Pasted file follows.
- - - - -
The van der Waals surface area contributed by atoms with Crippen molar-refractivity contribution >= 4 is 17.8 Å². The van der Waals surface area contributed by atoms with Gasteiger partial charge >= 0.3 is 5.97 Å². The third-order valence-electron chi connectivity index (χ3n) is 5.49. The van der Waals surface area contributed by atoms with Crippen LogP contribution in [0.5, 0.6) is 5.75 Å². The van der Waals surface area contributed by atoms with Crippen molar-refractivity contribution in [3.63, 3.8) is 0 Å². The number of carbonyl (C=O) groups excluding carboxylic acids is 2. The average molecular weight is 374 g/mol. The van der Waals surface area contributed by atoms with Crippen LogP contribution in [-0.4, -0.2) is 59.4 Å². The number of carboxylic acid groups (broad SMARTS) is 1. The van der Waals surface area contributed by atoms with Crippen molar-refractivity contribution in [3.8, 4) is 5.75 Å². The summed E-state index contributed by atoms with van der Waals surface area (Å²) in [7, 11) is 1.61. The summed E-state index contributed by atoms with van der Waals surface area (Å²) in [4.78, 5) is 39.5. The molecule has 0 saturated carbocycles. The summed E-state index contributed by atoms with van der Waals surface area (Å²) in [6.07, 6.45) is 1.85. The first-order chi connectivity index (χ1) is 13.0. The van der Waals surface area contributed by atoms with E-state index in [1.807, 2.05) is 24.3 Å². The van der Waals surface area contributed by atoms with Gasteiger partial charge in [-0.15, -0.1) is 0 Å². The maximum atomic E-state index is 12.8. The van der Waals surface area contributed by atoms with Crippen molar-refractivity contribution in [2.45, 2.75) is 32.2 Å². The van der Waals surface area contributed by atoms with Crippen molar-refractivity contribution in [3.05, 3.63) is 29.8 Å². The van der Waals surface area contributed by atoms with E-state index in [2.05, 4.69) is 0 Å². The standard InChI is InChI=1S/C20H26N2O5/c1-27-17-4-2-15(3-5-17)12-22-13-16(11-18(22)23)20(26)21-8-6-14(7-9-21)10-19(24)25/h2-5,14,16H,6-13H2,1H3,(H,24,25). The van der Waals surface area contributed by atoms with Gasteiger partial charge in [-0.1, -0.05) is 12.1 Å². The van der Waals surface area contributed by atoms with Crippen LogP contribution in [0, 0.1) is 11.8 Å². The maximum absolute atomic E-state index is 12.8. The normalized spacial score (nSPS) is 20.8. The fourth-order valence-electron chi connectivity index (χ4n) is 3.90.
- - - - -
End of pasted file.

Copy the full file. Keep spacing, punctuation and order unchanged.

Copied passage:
The van der Waals surface area contributed by atoms with Crippen molar-refractivity contribution >= 4 is 17.8 Å². The van der Waals surface area contributed by atoms with Gasteiger partial charge >= 0.3 is 5.97 Å². The third-order valence-electron chi connectivity index (χ3n) is 5.49. The van der Waals surface area contributed by atoms with Crippen LogP contribution in [0.5, 0.6) is 5.75 Å². The van der Waals surface area contributed by atoms with Crippen molar-refractivity contribution in [3.63, 3.8) is 0 Å². The number of carbonyl (C=O) groups excluding carboxylic acids is 2. The average molecular weight is 374 g/mol. The van der Waals surface area contributed by atoms with Crippen LogP contribution in [-0.4, -0.2) is 59.4 Å². The number of carboxylic acid groups (broad SMARTS) is 1. The van der Waals surface area contributed by atoms with Crippen molar-refractivity contribution in [3.8, 4) is 5.75 Å². The summed E-state index contributed by atoms with van der Waals surface area (Å²) in [7, 11) is 1.61. The summed E-state index contributed by atoms with van der Waals surface area (Å²) in [4.78, 5) is 39.5. The molecule has 0 saturated carbocycles. The summed E-state index contributed by atoms with van der Waals surface area (Å²) in [6.07, 6.45) is 1.85. The first-order chi connectivity index (χ1) is 13.0. The van der Waals surface area contributed by atoms with E-state index in [1.807, 2.05) is 24.3 Å². The van der Waals surface area contributed by atoms with Gasteiger partial charge in [-0.15, -0.1) is 0 Å². The maximum atomic E-state index is 12.8. The van der Waals surface area contributed by atoms with Crippen molar-refractivity contribution in [2.45, 2.75) is 32.2 Å². The van der Waals surface area contributed by atoms with Crippen molar-refractivity contribution in [3.05, 3.63) is 29.8 Å². The van der Waals surface area contributed by atoms with E-state index in [2.05, 4.69) is 0 Å². The standard InChI is InChI=1S/C20H26N2O5/c1-27-17-4-2-15(3-5-17)12-22-13-16(11-18(22)23)20(26)21-8-6-14(7-9-21)10-19(24)25/h2-5,14,16H,6-13H2,1H3,(H,24,25). The van der Waals surface area contributed by atoms with Gasteiger partial charge in [-0.1, -0.05) is 12.1 Å². The van der Waals surface area contributed by atoms with Crippen LogP contribution in [0, 0.1) is 11.8 Å². The maximum absolute atomic E-state index is 12.8. The normalized spacial score (nSPS) is 20.8. The fourth-order valence-electron chi connectivity index (χ4n) is 3.90.